Wednesday Weed – Russian Vine

Every Wednesday, I hope to find a new ‘weed’ to investigate. My only criterion will be that I will not have deliberately planted the subject of our inquiry. Who knows what we will find…..

Russian Vine (Fallopia baldschuanica)

Russian Vine (Fallopia baldschuanica)

Dear Readers, I have noticed that when a plant wants to be featured in the Wednesday Weed, it makes its presence felt everywhere, and so it has been with Russian Vine. I first noticed it during my stumbling walk around the fields of Milborne St Andrew a few weeks ago, where it had grown over a fence and was intent on blocking the footpath.

IMG_4598Then, on my journeys back and forth from Surrey (where I am currently ensconced in Sutton Holiday Inn for four nights a week), I peered blearily through the window and realised that the trackside was a tumult of white flowers, tumbling over the back-gardens of Purley and Croydon like a foam-flecked wave. And, finally, when I took a walk along the unadopted road close to my house in East Finchley today, there it was again. I relented. This is a plant that wants its story told, for sure.

IMG_4727What we have here is a garden plant, originally from Asia, and known by such wonderful alternative names as Bukhara Fleeceflower and Chinese Fleecevine. However, most people will be familiar with it as Mile-a-minute plant. Many a gardener has planted one, gone indoors to make a cup of tea and come back to discover that it has taken over the shed and half of the children’s trampoline next door. Its flowers are a source of nectar for pollinators, but it has also been compared to the dreaded Leylandii Cypress for its over-enthusiastic and invasive nature. However, I am reminded that a ‘weed’ is simply a plant in the ‘wrong’ place, and so, while it can be a pain in a small garden, I would rather see Russian Vine along the edge of a railway line than the mass of wire fencing and fly-tipped building materials that it is probably covering.


Russian vine was first introduced to the UK in 1894, and was first discovered ‘in the wild’ in 1936. However, it has been pointed out that the plant is rarely found far from habitation, and that many of these ‘wild’ plants might actually be rooted in gardens, albeit gardens that are ten metres away.


Some of you might be thinking that you’ve heard the genus name Fallopia before in this blog, and indeed you have. Russian Vine is a relative of Japanese Knotweed and can interbreed with it. In the latest book in the superb New Naturalist series, ‘Alien Plants’, by Clive Stace and Michael Crawley, there is a very interesting discussion about how Japanese Knotweed has spread in the UK. In theory, because only female plants are present in this country, the plant shouldn’t be able to reproduce but, of course, it does. It has been found that Japanese Knotweed can hybridise with other species of Knotweed, and also with Russian Vine. Although these latter hybrids (named Fallopia x conollyana in honour of the botanist Ann Conolly who first investigated the genetics of this group) find it difficult to establish themselves, there are now three localities in which they exist, and one was first discoved in Haringey, not far from where I live, in 1987. In Flora Britannica, Richard Mabey reports that the hybrid is:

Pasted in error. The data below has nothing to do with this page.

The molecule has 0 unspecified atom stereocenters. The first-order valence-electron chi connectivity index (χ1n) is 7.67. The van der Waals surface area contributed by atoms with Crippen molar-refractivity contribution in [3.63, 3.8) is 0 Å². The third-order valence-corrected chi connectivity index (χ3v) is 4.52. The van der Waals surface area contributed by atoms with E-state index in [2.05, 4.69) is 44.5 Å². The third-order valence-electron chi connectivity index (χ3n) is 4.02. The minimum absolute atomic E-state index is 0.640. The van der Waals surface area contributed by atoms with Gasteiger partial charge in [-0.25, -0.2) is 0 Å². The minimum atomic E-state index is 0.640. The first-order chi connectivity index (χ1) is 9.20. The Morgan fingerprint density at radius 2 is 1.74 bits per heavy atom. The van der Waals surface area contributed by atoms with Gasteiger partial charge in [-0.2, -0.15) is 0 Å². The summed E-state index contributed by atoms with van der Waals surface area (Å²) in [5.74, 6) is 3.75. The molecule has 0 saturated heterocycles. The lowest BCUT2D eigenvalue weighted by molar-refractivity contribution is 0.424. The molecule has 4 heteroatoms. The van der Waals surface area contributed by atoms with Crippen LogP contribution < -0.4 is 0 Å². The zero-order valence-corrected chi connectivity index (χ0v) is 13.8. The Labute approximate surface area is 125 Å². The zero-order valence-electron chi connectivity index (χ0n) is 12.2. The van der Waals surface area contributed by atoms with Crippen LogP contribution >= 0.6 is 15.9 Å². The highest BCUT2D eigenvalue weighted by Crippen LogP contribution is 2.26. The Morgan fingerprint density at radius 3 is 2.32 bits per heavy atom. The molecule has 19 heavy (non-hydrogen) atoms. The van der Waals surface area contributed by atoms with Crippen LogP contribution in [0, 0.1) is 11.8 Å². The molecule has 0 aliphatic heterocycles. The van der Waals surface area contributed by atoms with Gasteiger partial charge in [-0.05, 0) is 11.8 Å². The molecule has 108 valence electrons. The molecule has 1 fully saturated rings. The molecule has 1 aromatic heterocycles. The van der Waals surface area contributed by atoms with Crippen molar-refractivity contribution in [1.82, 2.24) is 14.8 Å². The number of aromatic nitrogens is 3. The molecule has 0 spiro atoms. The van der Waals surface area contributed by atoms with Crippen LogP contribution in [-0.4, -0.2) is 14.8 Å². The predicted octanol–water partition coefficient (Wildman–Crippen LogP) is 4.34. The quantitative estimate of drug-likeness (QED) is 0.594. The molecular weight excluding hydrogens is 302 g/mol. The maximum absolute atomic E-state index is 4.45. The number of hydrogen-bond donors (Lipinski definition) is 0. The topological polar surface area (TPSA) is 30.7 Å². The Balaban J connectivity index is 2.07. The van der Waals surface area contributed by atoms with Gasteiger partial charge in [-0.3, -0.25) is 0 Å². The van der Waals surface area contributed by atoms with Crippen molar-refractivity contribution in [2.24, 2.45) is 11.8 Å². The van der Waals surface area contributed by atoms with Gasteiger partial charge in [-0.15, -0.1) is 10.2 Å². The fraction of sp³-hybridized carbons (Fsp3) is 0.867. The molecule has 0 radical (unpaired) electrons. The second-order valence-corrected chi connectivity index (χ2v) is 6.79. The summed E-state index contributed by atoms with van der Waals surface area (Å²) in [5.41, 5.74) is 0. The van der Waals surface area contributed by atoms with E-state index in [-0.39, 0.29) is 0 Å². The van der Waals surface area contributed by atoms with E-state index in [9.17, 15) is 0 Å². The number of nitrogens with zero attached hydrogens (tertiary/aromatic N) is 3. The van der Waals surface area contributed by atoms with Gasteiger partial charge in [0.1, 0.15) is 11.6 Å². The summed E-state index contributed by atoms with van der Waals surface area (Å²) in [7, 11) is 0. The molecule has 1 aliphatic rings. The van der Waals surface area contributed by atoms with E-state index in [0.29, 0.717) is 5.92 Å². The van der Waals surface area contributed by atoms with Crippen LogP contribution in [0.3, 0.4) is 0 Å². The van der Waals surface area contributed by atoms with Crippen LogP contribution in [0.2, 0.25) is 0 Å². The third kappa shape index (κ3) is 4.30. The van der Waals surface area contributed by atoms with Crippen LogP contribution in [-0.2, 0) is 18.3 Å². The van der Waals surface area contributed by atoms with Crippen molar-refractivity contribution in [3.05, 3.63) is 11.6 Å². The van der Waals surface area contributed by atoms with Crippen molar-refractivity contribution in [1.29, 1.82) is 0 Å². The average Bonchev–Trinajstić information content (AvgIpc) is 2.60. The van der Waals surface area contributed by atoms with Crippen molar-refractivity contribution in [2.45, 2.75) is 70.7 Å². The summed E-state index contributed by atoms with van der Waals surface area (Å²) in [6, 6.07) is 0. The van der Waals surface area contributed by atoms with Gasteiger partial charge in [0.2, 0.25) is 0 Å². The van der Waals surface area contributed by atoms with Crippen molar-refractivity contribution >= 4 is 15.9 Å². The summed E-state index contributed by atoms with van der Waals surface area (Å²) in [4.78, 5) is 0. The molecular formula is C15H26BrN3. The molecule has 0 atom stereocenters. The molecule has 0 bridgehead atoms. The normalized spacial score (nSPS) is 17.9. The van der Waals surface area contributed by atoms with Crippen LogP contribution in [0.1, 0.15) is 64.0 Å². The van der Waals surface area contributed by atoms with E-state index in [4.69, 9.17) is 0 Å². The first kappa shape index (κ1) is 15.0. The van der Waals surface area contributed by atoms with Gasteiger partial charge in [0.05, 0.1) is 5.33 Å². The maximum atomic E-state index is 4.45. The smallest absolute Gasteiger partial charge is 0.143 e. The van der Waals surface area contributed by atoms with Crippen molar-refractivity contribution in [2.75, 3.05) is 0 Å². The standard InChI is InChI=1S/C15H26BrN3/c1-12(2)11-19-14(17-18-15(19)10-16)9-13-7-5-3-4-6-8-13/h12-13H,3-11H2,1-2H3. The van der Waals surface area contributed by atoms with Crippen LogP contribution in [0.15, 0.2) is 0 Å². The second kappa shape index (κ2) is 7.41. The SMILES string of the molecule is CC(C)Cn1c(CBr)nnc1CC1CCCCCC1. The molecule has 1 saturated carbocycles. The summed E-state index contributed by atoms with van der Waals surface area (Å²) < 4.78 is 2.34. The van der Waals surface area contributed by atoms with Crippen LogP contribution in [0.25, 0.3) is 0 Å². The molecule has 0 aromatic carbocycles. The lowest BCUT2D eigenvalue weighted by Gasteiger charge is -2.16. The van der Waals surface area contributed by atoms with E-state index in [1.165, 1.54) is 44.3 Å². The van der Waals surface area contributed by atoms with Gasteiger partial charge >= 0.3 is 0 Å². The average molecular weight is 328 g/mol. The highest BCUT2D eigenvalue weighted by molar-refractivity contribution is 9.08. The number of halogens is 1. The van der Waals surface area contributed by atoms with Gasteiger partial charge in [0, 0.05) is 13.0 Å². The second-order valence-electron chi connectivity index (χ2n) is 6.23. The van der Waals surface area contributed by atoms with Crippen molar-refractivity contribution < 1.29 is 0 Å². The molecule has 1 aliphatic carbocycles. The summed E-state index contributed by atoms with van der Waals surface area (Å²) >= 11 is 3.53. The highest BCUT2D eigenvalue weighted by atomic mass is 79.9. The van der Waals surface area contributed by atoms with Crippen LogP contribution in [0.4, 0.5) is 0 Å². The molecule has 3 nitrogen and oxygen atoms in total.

..’more elegant and less aggressive than either of its parents and has leaves shapely enough to make it a serious contender as a garden scrambler or ground-cover plant in the future. In the warm summer of 1993 it was being visited by many different species of native insect’.

Let us be grateful that this new plant seems to be taking on the gentler characteristics of its parents. If it combined the climbing ability of Russian Vine with the truculence of Japanese Knotweed we might have a candidate for a star part in a remake of The Triffids.

Russian Vine doing its 'mile-a-minute' thang...(Photo credit below)

Russian Vine doing its ‘mile-a-minute’ thang…(Photo credit below)

Photo Credits

Russian Vine (final photo on blog): “Fallopia baldschuanica 20050913 640”. Licensed under CC BY-SA 3.0 via Wikimedia Commons –

All other photographs are copyright Vivienne Palmer